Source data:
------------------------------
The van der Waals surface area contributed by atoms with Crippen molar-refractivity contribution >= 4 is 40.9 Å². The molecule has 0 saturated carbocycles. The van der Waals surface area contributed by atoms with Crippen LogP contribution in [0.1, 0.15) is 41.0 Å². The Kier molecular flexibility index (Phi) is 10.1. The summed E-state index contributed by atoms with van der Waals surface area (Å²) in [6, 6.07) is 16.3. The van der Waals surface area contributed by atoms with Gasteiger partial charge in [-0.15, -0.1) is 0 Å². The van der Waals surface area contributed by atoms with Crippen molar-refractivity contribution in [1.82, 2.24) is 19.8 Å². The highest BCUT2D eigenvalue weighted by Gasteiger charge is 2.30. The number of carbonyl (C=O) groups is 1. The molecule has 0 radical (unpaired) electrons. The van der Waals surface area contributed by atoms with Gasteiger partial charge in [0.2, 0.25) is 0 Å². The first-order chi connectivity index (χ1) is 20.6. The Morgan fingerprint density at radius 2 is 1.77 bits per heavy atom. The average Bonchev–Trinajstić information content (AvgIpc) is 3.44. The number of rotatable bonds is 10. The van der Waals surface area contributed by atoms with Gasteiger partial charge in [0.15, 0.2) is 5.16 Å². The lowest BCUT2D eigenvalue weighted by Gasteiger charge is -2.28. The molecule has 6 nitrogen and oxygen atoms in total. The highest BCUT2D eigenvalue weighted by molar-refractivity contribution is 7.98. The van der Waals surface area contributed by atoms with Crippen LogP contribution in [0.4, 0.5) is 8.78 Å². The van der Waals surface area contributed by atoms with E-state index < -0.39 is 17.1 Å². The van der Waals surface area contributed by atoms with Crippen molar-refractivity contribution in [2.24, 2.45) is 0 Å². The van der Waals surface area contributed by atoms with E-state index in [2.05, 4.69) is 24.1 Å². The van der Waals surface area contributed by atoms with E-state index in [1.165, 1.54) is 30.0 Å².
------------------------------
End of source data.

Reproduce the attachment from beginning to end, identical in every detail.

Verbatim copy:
The van der Waals surface area contributed by atoms with Crippen molar-refractivity contribution >= 4 is 40.9 Å². The molecule has 0 saturated carbocycles. The van der Waals surface area contributed by atoms with Crippen LogP contribution in [0.1, 0.15) is 41.0 Å². The Kier molecular flexibility index (Phi) is 10.1. The summed E-state index contributed by atoms with van der Waals surface area (Å²) in [6, 6.07) is 16.3. The van der Waals surface area contributed by atoms with Gasteiger partial charge in [-0.15, -0.1) is 0 Å². The van der Waals surface area contributed by atoms with Crippen molar-refractivity contribution in [1.82, 2.24) is 19.8 Å². The highest BCUT2D eigenvalue weighted by Gasteiger charge is 2.30. The number of carbonyl (C=O) groups is 1. The molecule has 0 radical (unpaired) electrons. The van der Waals surface area contributed by atoms with Gasteiger partial charge in [0.2, 0.25) is 0 Å². The first-order chi connectivity index (χ1) is 20.6. The Morgan fingerprint density at radius 2 is 1.77 bits per heavy atom. The average Bonchev–Trinajstić information content (AvgIpc) is 3.44. The number of rotatable bonds is 10. The van der Waals surface area contributed by atoms with Gasteiger partial charge in [0.15, 0.2) is 5.16 Å². The lowest BCUT2D eigenvalue weighted by Gasteiger charge is -2.28. The molecule has 6 nitrogen and oxygen atoms in total. The highest BCUT2D eigenvalue weighted by molar-refractivity contribution is 7.98. The van der Waals surface area contributed by atoms with Crippen LogP contribution in [0.4, 0.5) is 8.78 Å². The van der Waals surface area contributed by atoms with E-state index < -0.39 is 17.1 Å². The van der Waals surface area contributed by atoms with Crippen molar-refractivity contribution in [2.24, 2.45) is 0 Å². The van der Waals surface area contributed by atoms with E-state index in [2.05, 4.69) is 24.1 Å². The van der Waals surface area contributed by atoms with E-state index in [1.165, 1.54) is 30.0 Å².